What is cloud computing, in simple terms?
Cloud computing is the delivery of on-demand computing services — from applications to storage and processing power — typically over the internet and on a pay-as-you-go basis
How does cloud computing work?
Rather than owning their own computing infrastructure or data centers, companies can rent access to anything from applications to storage from a cloud service provider.
One benefit of using cloud computing services is that firms can avoid the upfront cost and complexity of owning and maintaining their own IT infrastructure, and instead simply pay for what they use, when they use it.
In turn, providers of cloud computing services can benefit from significant economies of scale by delivering the same services to a wide range of customers.
What cloud computing services are available?
Cloud computing services cover a vast range of options now, from the basics of storage, networking, and processing power through to natural language processing and artificial intelligence as well as standard office applications. Pretty much any service that doesn’t require you to be physically close to the computer hardware that you are using can now be delivered via the cloud.
Examples of cloud computing
Cloud computing underpins a vast number of services. That includes consumer services like Gmail or the cloud back-up of the photos on your smartphone, though to the services which allow large enterprises to host all their data and run all of their applications in the cloud. Netflix relies on cloud computing services to run its its video streaming service and its other business systems too, and have a number of other organisations.
Cloud computing is becoming the default option for many apps: software vendors are increasingly offering their applications as services over the internet rather than standalone products as they try to switch to a subscription model. However, there is a potential downside to cloud computing, in that it can also introduce new costs and new risks for companies using it.
Why is it called cloud computing?
A fundamental concept behind cloud computing is that the location of the service, and many of the details such as the hardware or operating system on which it is running, are largely irrelevant to the user. It’s with this in mind that the metaphor of the cloud was borrowed from old telecoms network schematics, in which the public telephone network (and later the internet) was often represented as a cloud to denote that the underlying technologies were irrelevant.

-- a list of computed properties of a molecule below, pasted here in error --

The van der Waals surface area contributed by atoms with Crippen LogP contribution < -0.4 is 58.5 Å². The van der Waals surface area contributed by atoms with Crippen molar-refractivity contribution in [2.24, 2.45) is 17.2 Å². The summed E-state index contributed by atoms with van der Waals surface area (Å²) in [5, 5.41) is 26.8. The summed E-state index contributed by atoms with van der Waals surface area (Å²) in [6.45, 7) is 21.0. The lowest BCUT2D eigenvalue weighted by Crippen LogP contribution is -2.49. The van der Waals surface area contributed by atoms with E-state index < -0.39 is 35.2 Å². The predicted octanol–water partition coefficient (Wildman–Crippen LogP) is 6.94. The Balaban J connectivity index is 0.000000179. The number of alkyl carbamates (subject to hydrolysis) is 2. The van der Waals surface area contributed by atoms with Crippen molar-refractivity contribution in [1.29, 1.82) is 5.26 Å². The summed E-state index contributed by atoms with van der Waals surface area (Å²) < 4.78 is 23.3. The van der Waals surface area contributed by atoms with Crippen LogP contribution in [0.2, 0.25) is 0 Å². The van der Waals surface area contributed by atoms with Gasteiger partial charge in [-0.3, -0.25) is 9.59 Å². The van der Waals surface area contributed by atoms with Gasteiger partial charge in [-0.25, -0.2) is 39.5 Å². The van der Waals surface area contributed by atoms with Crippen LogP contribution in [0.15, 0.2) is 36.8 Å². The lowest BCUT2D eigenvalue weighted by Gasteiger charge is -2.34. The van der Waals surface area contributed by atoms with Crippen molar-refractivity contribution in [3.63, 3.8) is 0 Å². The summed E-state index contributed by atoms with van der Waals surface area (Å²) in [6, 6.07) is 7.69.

What is the history of cloud computing?
Cloud computing as a term has been around since the early 2000s, but the concept of computing-as-a-service has been around for much, much longer — as far back as the 1960s, when computer bureaus would allow companies to rent time on a mainframe, rather than have to buy one themselves.
These ‘time-sharing’ services were largely overtaken by the rise of the PC which made owning a computer much more affordable, and then by the rise of corporate data centers where companies would store vast amounts of data.
But the concept of renting access to computing power has resurfaced a number of times since then — in the application service providers, utility computing, and grid computing of the late 1990s and early 2000s. This was followed by cloud computing, which really took hold with the emergence of software as a service and hyperscale cloud computing providers such as Amazon Web Services.
How important is the cloud?
Building the infrastructure to support cloud computing now accounts for more than a third of all IT spending worldwide, according to research from IDC. Meanwhile spending on traditional, in-house IT continues to slide as computing workloads continue to move to the cloud, whether that is public cloud services offered by vendors or private clouds built by enterprises themselves.
451 Research predicts that around one-third of enterprise IT spending will be on hosting and cloud services this year “indicating a growing reliance on external sources of infrastructure, application, management and security services”. Analyst Gartner predicts that half of global enterprises using the cloud now will have gone all-in on it by 2021.
According to Gartner, global spending on cloud services will reach $260bn this year up from $219.6bn. It’s also growing at a faster rate than the analysts expected. But it’s not entirely clear how much of that demand is coming from businesses that actually want to move to the cloud and how much is being created by vendors who now only offer cloud versions of their products (often because they are keen to move to away from selling one-off licences to selling potentially more lucrative and predictable cloud subscriptions)